Coherence of human rights policymaking in EU institutions and other EU agencies and bodies

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Lewis, Tamara
Benedek, Wolfgang
Müller-Funk, Anna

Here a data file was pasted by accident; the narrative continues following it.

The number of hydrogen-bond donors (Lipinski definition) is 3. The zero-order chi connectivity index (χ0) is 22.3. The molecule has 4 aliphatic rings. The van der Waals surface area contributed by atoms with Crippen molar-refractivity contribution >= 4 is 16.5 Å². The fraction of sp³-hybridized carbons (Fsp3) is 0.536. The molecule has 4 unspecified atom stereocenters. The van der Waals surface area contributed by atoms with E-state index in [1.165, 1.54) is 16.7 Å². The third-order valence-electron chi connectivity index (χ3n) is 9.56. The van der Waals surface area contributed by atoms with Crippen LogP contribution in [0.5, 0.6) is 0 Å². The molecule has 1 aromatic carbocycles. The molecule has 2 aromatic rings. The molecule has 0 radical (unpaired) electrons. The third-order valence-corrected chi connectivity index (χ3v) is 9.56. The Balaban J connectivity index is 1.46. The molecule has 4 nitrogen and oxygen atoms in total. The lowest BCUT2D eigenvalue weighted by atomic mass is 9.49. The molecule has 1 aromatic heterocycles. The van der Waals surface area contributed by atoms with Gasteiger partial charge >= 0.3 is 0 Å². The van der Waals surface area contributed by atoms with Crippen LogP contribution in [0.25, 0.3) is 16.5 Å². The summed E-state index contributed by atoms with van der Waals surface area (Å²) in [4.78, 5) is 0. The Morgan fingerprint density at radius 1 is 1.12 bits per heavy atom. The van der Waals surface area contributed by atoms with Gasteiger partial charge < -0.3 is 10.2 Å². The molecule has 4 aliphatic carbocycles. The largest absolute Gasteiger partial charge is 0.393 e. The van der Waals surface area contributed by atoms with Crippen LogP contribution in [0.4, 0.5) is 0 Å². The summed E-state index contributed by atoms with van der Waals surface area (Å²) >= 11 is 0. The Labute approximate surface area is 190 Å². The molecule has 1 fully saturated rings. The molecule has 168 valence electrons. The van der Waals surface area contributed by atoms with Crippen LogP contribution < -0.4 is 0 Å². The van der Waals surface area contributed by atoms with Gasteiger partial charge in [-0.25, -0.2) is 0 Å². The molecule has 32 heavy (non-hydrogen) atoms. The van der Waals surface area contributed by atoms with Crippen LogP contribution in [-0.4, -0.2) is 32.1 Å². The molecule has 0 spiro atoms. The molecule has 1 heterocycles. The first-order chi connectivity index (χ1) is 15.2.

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This report is submitted in connection with Work Package 8 of the FP7 FRAME (Fostering Human Rights Among European Policies) project. The report falls within Cluster Two, tasked to look at the actors in the European Union’s Multi-Level, Multi-Actor Human Rights Engagement. Work Package 8, entitled, ‘Coherence Among EU Institutions and Member States’. There is one main objective related to the first report; namely, to analyse the coherence of EU internal and external policies regarding fundamental and human rights across different policy fields such as commercial policy, migration and asylum, the area of freedom, security and justice and counterterrorism. The specific task for the report, as described in the project proposal, is to analyse the competences and responsibilities of EU institutions and bodies that initiate policies in fundamental and human rights in light of recent institutional developments brought on by the Lisbon Treaty. The focus of the task is on interactions between and the roles of the European Parliament, its subcommittee on human rights, the European Council, the Council, the Commission, the Court of Justice of the EU, the EU Fundamental Rights Agency, the High Representative of the Union for Foreign Affairs and Security Policy, the European External Action Service and EU Delegations. In accordance with both the main objective and the specific task for this first report, this study begins with the premise that coherence is visible in three aspects of policy environments – organizational structures, policy regimes and interests - of the European Union (EU) to identify (in)coherence in current EU human rights policies among the EU Institutions. Beginning with the notion of competence, this report looks at how the EU institutions and agencies have viewed coherence in written and verbal discourse and then briefly sets forth how coherence is defined in other non-human rights contexts. Using those definitions and the views of coherence found in EU institutions as guidelines, a unique definition of coherence for EU human rights policy is created. This definition is the basis for the analysis of EU human rights policies and their (in)coherence in the final portion of the report. Regarding structures, this report examines the competence and responsibility of EU Institutions, agencies and bodies, as set forth in the treaties, regulations, rules of procedures and other key documents. The report continues by examining the policy regime in EU fundamental and human rights described in key instruments and documents. Finally, the policies and instruments, together with the competences of the institutions are analysed to identify (in)coherence in EU human rights policies as they have developed since the entry into effect of the Lisbon Treaty. In the annexes to this report, three case studies present concrete examples of the (in)coherence in EU institutions and their human rights policies. One study examines how the FRA has fostered coherence in the structural aspects of EU policymaking by collaborating with a number of bodies and agencies to combat hate crimes in the EU, strengthen protection of LGBT rights and train workers in the respect for fundamental rights when dealing with border management. A second mini-study focuses on conflicting policy interests that lead to incoherence in the EU energy policy. A final study raises concerns about incoherence in policy drafting using the example of the approaches of the institutional actors in the drafting of the Recast Reception Directive. This report makes the following (preliminary) suggested actions to enhance coherence in fundamental and human rights policies among and within the EU institutions:  Adopt a definition of coherence to be consistently used by EU institutions when developing policy.  Develop mandates with clear references to legal bases and policy areas (AFSJ, CSDP, development, etc.)  Create institutional awareness of both fundamental rights and human rights policymaking by establishing one directorate-general solely responsible for coordination and cooperation within the Stockholm Programme and its successor and the Strategic Framework environments.  Give a broader mandate and more independence to FRA, enhancing its ability to monitor and report on violations of fundamental rights, including in the area of police and judicial cooperation and permit the agency to have a presence in human rights dialogues.  Continue training and other awareness-raising activities in all Commission services and among other institutional staff so that fundamental and human rights impacts are assessed early and throughout (informally and formally) all policymaking processes.  Use impact assessments consistently in both internal policy-making and external action to determine the effects of all proposals on fundamental and human rights.